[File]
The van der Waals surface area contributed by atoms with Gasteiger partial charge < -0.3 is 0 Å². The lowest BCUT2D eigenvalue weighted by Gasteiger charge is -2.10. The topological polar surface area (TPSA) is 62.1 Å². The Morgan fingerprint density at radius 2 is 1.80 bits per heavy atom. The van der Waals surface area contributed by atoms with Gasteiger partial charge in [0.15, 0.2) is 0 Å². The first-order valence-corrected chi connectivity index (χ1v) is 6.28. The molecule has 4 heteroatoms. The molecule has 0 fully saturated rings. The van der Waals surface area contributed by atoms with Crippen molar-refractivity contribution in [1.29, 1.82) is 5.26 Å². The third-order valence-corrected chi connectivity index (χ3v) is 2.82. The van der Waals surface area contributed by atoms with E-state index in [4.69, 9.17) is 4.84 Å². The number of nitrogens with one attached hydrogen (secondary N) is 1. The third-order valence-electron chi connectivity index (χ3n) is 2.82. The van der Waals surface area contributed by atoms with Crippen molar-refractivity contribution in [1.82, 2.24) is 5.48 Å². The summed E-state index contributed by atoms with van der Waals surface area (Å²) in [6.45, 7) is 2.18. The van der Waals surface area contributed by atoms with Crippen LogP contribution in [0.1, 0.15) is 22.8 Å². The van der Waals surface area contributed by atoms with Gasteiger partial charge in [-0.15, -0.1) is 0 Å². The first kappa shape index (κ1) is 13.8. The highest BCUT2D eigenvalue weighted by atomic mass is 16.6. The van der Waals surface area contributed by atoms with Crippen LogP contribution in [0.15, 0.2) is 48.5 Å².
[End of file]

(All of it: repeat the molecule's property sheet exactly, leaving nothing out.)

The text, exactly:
The van der Waals surface area contributed by atoms with Gasteiger partial charge < -0.3 is 0 Å². The lowest BCUT2D eigenvalue weighted by Gasteiger charge is -2.10. The topological polar surface area (TPSA) is 62.1 Å². The Morgan fingerprint density at radius 2 is 1.80 bits per heavy atom. The van der Waals surface area contributed by atoms with Gasteiger partial charge in [0.15, 0.2) is 0 Å². The first-order valence-corrected chi connectivity index (χ1v) is 6.28. The molecule has 4 heteroatoms. The molecule has 0 fully saturated rings. The van der Waals surface area contributed by atoms with Crippen molar-refractivity contribution in [1.29, 1.82) is 5.26 Å². The third-order valence-corrected chi connectivity index (χ3v) is 2.82. The van der Waals surface area contributed by atoms with E-state index in [4.69, 9.17) is 4.84 Å². The number of nitrogens with one attached hydrogen (secondary N) is 1. The third-order valence-electron chi connectivity index (χ3n) is 2.82. The van der Waals surface area contributed by atoms with Crippen molar-refractivity contribution in [1.82, 2.24) is 5.48 Å². The summed E-state index contributed by atoms with van der Waals surface area (Å²) in [6.45, 7) is 2.18. The van der Waals surface area contributed by atoms with Crippen LogP contribution in [0.1, 0.15) is 22.8 Å². The van der Waals surface area contributed by atoms with Gasteiger partial charge in [-0.15, -0.1) is 0 Å². The first kappa shape index (κ1) is 13.8. The highest BCUT2D eigenvalue weighted by atomic mass is 16.6. The van der Waals surface area contributed by atoms with Crippen LogP contribution in [0.15, 0.2) is 48.5 Å².